Today's guest post is written by Linda Fandel, special assistant for education to Iowa Governor Terry E. Branstad.
Being good at math and science is a ticket to a prosperous future – for young people, the state, and the nation. That’s why Iowa’s overall drop in the rankings on national tests is alarming. And why the achievement gap, between Hispanic and African-American students on the one hand and white students on the other, is tragic.
A much greater emphasis on science, technology, engineering, and math (STEM) education is needed. How can we engage more students in these subjects? Which programs work best to boost achievement? How can business and industry play a greater role in shaping what is taught in school, so it’s relevant to the real world? All of this must happen as part of creating world-class schools.
Iowa’s statistics are troubling: Iowa eighth-graders on average scored first in math in 1992 on the National Assessment of Educational Progress. But by 2009, they had tumbled to 28th place, with 16 states or jurisdictions scoring significantly higher.
And between 2003 and 2009, no state’s eighth-graders made less progress in math on those tests except West Virginia’s. Indeed, white Iowa eighth-graders saw no academic growth in that period.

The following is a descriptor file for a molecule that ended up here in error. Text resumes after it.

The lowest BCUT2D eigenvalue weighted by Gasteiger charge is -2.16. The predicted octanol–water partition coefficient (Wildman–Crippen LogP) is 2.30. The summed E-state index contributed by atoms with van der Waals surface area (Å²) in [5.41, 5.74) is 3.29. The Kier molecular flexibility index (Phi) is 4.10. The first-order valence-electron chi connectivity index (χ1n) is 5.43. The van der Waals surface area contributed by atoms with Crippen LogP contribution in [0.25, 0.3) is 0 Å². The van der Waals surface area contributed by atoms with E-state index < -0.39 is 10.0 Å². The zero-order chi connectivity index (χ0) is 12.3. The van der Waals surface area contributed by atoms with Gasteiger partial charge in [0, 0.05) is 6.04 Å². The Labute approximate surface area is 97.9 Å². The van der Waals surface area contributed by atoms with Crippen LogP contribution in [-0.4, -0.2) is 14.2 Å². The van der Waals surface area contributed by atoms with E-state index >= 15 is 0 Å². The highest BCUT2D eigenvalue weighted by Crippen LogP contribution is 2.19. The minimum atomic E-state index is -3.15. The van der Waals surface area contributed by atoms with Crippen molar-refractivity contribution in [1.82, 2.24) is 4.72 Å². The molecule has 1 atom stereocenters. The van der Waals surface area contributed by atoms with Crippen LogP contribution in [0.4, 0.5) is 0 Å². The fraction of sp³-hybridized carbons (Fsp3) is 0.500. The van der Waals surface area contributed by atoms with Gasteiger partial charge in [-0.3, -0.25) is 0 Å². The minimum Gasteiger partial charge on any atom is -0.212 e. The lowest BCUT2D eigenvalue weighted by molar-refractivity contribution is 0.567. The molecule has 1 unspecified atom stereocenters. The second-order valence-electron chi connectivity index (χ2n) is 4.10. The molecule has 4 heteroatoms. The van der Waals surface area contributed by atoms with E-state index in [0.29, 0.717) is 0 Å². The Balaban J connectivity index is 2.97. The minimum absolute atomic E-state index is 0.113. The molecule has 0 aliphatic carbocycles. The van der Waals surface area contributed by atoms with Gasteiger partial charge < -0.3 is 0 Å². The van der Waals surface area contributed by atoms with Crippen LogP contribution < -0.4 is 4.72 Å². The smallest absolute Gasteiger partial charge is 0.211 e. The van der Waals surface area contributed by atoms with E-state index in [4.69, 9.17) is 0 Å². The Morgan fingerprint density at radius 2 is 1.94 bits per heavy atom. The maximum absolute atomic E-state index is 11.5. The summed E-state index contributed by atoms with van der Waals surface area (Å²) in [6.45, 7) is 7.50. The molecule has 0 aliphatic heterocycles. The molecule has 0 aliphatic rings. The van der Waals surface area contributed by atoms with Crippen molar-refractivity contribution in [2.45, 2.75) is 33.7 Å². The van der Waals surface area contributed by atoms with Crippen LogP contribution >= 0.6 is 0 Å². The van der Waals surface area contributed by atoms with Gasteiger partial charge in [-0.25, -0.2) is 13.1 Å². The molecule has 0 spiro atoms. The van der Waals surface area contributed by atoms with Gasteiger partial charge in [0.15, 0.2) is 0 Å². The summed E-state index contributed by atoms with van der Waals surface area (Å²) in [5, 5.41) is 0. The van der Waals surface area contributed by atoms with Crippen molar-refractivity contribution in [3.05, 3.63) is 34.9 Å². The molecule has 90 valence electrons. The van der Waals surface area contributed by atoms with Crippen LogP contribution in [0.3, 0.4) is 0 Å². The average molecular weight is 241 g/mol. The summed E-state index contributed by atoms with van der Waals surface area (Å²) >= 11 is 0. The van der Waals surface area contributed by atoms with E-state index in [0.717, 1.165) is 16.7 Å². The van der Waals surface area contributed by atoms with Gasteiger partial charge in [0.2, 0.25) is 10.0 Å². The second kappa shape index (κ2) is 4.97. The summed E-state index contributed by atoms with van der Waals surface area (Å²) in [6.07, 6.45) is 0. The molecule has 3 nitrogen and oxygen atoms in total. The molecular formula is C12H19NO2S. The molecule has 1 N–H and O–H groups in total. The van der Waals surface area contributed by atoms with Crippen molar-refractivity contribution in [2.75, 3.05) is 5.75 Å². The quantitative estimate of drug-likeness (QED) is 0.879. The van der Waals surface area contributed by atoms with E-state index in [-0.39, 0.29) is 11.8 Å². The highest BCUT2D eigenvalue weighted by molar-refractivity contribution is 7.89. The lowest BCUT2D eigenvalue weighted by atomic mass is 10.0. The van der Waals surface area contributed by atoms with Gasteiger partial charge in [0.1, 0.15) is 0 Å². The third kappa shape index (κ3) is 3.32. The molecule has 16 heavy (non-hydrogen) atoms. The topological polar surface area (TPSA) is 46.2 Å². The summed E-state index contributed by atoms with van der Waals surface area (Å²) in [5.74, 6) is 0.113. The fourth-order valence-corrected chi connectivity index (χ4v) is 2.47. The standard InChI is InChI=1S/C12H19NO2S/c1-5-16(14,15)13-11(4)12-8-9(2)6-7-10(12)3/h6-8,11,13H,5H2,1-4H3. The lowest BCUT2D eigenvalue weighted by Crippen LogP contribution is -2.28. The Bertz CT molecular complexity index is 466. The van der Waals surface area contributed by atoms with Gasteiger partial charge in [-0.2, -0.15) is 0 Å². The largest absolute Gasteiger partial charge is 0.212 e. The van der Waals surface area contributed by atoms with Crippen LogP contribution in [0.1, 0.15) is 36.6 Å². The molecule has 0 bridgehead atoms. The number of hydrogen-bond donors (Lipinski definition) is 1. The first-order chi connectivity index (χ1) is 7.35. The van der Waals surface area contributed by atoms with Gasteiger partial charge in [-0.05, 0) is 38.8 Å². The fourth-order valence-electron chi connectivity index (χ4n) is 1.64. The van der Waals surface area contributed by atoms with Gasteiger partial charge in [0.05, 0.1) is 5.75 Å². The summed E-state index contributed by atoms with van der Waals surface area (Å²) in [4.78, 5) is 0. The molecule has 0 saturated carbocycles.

Now look at Iowa’s achievement gap: In 2009, there was a 21-point gap in the average math performance of white and Hispanic eighth-graders compared to a national gap of 26 points. The gap between Iowa’s black and white eighth-graders in math in 2009 was 28 points compared to the national gap of 32 points.
The movement to adopt common educational standards by most states – including Iowa – won’t be enough by itself to improve the grim statistics. Instruction must become more effective, including better preparing elementary teachers to teach math and science.
Students struggling to learn need more help early on. The culture of expectations in and outside schools has to change. We will leave our children at a disadvantage if we fail to put in place policies that give them a globally competitive education.
That’s what the world’s highest-performing school systems have done. They were not always international academic stars, but decided to deliberately transform education, and saw success.
The Change the Equation website calls for “Great Teaching,” “Inspired Learners, and “A Committed Nation” to improve STEM education. Iowa should lead the way in meeting that challenge.
This blog was also posted today on Linda Fandel’s Iowa Education blog.